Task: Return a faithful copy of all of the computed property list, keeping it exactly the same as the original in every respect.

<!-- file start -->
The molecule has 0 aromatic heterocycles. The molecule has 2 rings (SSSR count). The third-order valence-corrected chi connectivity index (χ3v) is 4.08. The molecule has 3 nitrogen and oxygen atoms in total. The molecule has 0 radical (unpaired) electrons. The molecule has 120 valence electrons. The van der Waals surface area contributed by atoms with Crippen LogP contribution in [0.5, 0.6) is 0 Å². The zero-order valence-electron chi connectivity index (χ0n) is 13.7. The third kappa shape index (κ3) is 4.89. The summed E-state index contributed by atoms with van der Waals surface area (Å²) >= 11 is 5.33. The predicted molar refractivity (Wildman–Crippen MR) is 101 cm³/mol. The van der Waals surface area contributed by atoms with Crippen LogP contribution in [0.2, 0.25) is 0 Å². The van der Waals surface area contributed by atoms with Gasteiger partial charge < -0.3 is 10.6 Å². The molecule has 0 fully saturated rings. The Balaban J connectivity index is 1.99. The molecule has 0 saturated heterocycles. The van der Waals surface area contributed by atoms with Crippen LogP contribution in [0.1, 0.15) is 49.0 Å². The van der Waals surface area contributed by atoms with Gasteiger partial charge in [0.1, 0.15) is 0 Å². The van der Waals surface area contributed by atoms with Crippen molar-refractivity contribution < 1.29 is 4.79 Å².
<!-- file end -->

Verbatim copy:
The molecule has 0 aromatic heterocycles. The molecule has 2 rings (SSSR count). The third-order valence-corrected chi connectivity index (χ3v) is 4.08. The molecule has 3 nitrogen and oxygen atoms in total. The molecule has 0 radical (unpaired) electrons. The molecule has 120 valence electrons. The van der Waals surface area contributed by atoms with Crippen LogP contribution in [0.5, 0.6) is 0 Å². The zero-order valence-electron chi connectivity index (χ0n) is 13.7. The third kappa shape index (κ3) is 4.89. The summed E-state index contributed by atoms with van der Waals surface area (Å²) >= 11 is 5.33. The predicted molar refractivity (Wildman–Crippen MR) is 101 cm³/mol. The van der Waals surface area contributed by atoms with Crippen LogP contribution in [0.2, 0.25) is 0 Å². The van der Waals surface area contributed by atoms with Gasteiger partial charge < -0.3 is 10.6 Å². The molecule has 0 fully saturated rings. The Balaban J connectivity index is 1.99. The molecule has 0 saturated heterocycles. The van der Waals surface area contributed by atoms with Crippen LogP contribution in [0.1, 0.15) is 49.0 Å². The van der Waals surface area contributed by atoms with Gasteiger partial charge in [0.1, 0.15) is 0 Å². The van der Waals surface area contributed by atoms with Crippen molar-refractivity contribution < 1.29 is 4.79 Å².